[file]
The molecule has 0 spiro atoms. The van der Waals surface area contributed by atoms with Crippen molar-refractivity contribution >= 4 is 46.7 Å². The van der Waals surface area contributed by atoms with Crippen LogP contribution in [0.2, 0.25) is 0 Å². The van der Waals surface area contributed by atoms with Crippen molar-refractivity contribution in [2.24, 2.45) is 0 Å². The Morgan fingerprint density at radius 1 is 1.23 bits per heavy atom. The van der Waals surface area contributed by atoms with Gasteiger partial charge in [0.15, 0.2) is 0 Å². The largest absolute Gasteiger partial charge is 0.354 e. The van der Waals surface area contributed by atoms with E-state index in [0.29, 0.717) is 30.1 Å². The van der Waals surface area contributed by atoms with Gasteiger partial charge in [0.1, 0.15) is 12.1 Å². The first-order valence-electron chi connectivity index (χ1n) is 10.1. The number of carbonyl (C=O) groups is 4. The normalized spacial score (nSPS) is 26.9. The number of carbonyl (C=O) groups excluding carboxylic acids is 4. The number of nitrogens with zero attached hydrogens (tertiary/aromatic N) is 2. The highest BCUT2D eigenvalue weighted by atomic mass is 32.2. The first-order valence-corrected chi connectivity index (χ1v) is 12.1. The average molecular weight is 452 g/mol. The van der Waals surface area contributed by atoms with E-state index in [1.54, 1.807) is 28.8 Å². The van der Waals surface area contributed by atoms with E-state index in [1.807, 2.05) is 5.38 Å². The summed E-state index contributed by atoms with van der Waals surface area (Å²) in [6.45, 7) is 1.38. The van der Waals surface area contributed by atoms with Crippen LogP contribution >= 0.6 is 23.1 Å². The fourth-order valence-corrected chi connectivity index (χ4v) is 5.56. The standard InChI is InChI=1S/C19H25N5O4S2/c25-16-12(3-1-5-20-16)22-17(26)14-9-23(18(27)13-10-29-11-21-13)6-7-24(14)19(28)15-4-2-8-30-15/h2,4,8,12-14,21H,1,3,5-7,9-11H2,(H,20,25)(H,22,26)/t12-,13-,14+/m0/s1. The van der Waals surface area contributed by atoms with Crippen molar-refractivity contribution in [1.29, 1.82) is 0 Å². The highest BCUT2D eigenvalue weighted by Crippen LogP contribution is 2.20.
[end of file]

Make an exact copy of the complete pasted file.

The molecule has 0 spiro atoms. The van der Waals surface area contributed by atoms with Crippen molar-refractivity contribution >= 4 is 46.7 Å². The van der Waals surface area contributed by atoms with Crippen LogP contribution in [0.2, 0.25) is 0 Å². The van der Waals surface area contributed by atoms with Crippen molar-refractivity contribution in [2.24, 2.45) is 0 Å². The Morgan fingerprint density at radius 1 is 1.23 bits per heavy atom. The van der Waals surface area contributed by atoms with Gasteiger partial charge in [0.15, 0.2) is 0 Å². The largest absolute Gasteiger partial charge is 0.354 e. The van der Waals surface area contributed by atoms with E-state index in [0.29, 0.717) is 30.1 Å². The van der Waals surface area contributed by atoms with Gasteiger partial charge in [0.1, 0.15) is 12.1 Å². The first-order valence-electron chi connectivity index (χ1n) is 10.1. The number of carbonyl (C=O) groups is 4. The normalized spacial score (nSPS) is 26.9. The number of carbonyl (C=O) groups excluding carboxylic acids is 4. The number of nitrogens with zero attached hydrogens (tertiary/aromatic N) is 2. The highest BCUT2D eigenvalue weighted by atomic mass is 32.2. The first-order valence-corrected chi connectivity index (χ1v) is 12.1. The average molecular weight is 452 g/mol. The van der Waals surface area contributed by atoms with E-state index in [1.54, 1.807) is 28.8 Å². The van der Waals surface area contributed by atoms with E-state index in [1.807, 2.05) is 5.38 Å². The summed E-state index contributed by atoms with van der Waals surface area (Å²) in [6.45, 7) is 1.38. The van der Waals surface area contributed by atoms with Crippen LogP contribution >= 0.6 is 23.1 Å². The fourth-order valence-corrected chi connectivity index (χ4v) is 5.56. The standard InChI is InChI=1S/C19H25N5O4S2/c25-16-12(3-1-5-20-16)22-17(26)14-9-23(18(27)13-10-29-11-21-13)6-7-24(14)19(28)15-4-2-8-30-15/h2,4,8,12-14,21H,1,3,5-7,9-11H2,(H,20,25)(H,22,26)/t12-,13-,14+/m0/s1. The van der Waals surface area contributed by atoms with Crippen molar-refractivity contribution in [1.29, 1.82) is 0 Å². The highest BCUT2D eigenvalue weighted by Crippen LogP contribution is 2.20.